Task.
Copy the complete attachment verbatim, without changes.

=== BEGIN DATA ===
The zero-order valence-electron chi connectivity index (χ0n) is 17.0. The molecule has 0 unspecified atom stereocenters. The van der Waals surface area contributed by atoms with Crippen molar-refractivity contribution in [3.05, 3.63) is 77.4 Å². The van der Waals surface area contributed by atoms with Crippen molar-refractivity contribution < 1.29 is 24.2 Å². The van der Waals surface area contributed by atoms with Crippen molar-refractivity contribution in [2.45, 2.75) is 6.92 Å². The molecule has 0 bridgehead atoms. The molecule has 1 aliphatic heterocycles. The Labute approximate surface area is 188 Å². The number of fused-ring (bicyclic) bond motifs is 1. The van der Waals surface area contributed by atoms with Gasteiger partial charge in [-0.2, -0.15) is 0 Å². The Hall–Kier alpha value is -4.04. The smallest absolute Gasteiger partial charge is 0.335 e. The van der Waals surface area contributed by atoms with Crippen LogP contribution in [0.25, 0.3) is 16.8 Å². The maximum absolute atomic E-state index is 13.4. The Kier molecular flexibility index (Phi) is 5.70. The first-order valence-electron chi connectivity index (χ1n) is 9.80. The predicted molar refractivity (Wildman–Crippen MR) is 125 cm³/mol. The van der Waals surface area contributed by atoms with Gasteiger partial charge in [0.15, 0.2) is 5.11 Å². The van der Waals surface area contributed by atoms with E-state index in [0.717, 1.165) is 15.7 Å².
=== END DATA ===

The zero-order valence-electron chi connectivity index (χ0n) is 17.0. The molecule has 0 unspecified atom stereocenters. The van der Waals surface area contributed by atoms with Crippen molar-refractivity contribution in [3.05, 3.63) is 77.4 Å². The van der Waals surface area contributed by atoms with Crippen molar-refractivity contribution < 1.29 is 24.2 Å². The van der Waals surface area contributed by atoms with Crippen molar-refractivity contribution in [2.45, 2.75) is 6.92 Å². The molecule has 0 bridgehead atoms. The molecule has 1 aliphatic heterocycles. The Labute approximate surface area is 188 Å². The number of fused-ring (bicyclic) bond motifs is 1. The van der Waals surface area contributed by atoms with Gasteiger partial charge in [-0.2, -0.15) is 0 Å². The Hall–Kier alpha value is -4.04. The smallest absolute Gasteiger partial charge is 0.335 e. The van der Waals surface area contributed by atoms with Crippen LogP contribution in [0.25, 0.3) is 16.8 Å². The maximum absolute atomic E-state index is 13.4. The Kier molecular flexibility index (Phi) is 5.70. The first-order valence-electron chi connectivity index (χ1n) is 9.80. The predicted molar refractivity (Wildman–Crippen MR) is 125 cm³/mol. The van der Waals surface area contributed by atoms with Gasteiger partial charge in [0.15, 0.2) is 5.11 Å². The van der Waals surface area contributed by atoms with E-state index in [0.717, 1.165) is 15.7 Å².